Business Not As Usual: Adapting to Canada’s Streamlined Patent Regime
As discussed in our previous article, the Government of Canada is modernizing the Canadian patent regime. One of the goals is to streamline the patent prosecution process. While the prosecution process may become more efficient, applicants may need to adapt to the changes as they seek patent protection in Canada.
In view of the new streamlined patent regime, certain patent prosecution strategies may need to be rethought.
Rethink: Abandon patent application to “extend” deadlines by 12 months
Under the current patent regime, applications that are abandoned may be reinstated as of right within 12 months. Applicants may have leveraged this as?of?right reinstatement to effectively extend deadlines by 12 months, by intentionally abandoning an application, and then reinstating the application.
Under the new patent regime, some reinstatements, such as those in regards to: (1) applications abandoned for failure to pay a maintenance fee, (2) applications abandoned at or after 6 months from the request examination due date for failure to request examination, or (3) patents expired for failure to pay a maintenance fee, will no longer be as of right. Rather, when requesting reinstatement of such applicants or patents, applicants will be required to demonstrate that they took “due care” to avoid missing the deadline. In addition, rights may be afforded to third parties who, while patent rights are uncertain, take actions in good faith that would otherwise constitute an infringement.
Accordingly, applicants should pay close attention to deadlines in the patent prosecution process under the new patent regime. In particular, intentionally missing maintenance fee or request examination deadlines should no longer be viewed as a mechanism for extensions of time.
Rethink: Late entry into national phase
The deadline for national phase entry into Canada is 30 months from the priority date of the PCT application. The current patent regime allows for late national phase entry into Canada as of right, up to 42 months from the priority date, by paying a late fee. Applicants may have strategically targeted the later 42?month deadline for late national phase entry into Canada in order to, for example: (1) delay payment of costs, (2) allow patent prosecution in other jurisdictions to proceed forward to inform the prosecution strategy in Canada, or (3) observe market behaviours to drive business decisions.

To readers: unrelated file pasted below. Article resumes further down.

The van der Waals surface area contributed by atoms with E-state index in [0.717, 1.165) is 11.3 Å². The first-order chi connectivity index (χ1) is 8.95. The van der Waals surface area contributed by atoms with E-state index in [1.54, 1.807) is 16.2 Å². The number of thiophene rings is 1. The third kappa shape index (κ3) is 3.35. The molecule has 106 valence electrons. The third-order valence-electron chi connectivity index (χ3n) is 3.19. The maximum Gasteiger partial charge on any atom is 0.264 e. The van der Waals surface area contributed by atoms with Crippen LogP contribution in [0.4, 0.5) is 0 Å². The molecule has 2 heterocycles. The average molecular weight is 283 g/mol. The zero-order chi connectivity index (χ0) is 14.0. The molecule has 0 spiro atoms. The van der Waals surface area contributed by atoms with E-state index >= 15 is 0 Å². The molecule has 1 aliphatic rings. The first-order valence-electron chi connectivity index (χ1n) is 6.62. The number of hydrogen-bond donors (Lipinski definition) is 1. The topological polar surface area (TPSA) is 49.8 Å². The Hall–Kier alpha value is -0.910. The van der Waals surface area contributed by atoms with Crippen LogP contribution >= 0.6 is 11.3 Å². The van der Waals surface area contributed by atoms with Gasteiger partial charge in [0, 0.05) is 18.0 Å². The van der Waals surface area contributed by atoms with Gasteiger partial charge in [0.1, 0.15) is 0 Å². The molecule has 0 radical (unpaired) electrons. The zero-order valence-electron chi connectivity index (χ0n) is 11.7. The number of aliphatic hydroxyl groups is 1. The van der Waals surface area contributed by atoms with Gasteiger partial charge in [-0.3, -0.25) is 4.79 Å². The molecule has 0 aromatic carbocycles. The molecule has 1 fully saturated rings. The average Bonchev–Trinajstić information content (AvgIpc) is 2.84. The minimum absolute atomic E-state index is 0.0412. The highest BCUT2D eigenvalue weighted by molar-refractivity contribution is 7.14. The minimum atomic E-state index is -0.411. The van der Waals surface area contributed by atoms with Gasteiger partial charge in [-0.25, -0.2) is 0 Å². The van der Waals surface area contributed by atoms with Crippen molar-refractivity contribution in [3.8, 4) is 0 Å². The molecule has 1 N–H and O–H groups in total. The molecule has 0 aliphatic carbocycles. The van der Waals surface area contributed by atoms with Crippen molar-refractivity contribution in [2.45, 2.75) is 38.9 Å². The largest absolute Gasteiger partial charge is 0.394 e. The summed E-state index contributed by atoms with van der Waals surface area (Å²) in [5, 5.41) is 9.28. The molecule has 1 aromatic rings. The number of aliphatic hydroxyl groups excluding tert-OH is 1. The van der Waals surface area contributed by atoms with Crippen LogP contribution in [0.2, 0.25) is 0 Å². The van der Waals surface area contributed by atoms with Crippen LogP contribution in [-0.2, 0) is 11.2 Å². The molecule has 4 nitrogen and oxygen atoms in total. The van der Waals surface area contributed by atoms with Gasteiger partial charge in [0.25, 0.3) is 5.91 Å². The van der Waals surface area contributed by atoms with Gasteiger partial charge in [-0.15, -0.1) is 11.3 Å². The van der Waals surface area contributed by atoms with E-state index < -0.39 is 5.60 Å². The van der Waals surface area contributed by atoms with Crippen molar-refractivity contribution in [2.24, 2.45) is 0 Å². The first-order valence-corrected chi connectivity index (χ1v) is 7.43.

The new Patent Rules still allows for late national phase entry into Canada up to 42 months from the priority date, if the 30?month deadline is missed. However, for the late entry request to be accepted, the applicant will have to submit a statement that failure to enter national phase by the 30-month deadline was “unintentional”.
Accordingly, late national phase entry into Canada up to 42 months from the priority date is no longer as of right. Applicants should make a decision on national phase entry into Canada at the same time as other 30-month jurisdictions such as the United States.
Rethink: Following the patent prosecution strategy used in the corresponding United States case
The patent prosecution process in the United States tends to be faster than in Canada. Accordingly, for an applicant that is prosecuting a Canadian patent application and a corresponding United States patent application, when an office action is issued against the Canadian application, the prosecution of the United States application may already be complete, e.g. a United States patent may have been granted. As such, the applicant may apply the successful patent prosecution strategy used in the United States case to the Canadian case with some confidence.
This approach may still be viable in the new patent regime. However, the new Patent Rules shorten the time limits of certain steps during the prosecution process, such as requesting examination and responding to office actions. Therefore, the prosecution of the Canadian case may “catch up” to the prosecution of the United States case. In other words, an office action may be issued against the Canadian application before the prosecution of the United States application is complete.
Under the new regime, the applicant may have to prosecute both the Canadian case and the United States case in parallel. Applicants should take a more active interest in the Canadian case rather than waiting to see how foreign patent prosecution plays out.
For more information or for questions on changes to Canada’s patent regime, please contact one of our patent professionals.
This article is for information purposes only and does not constitute legal or professional advice.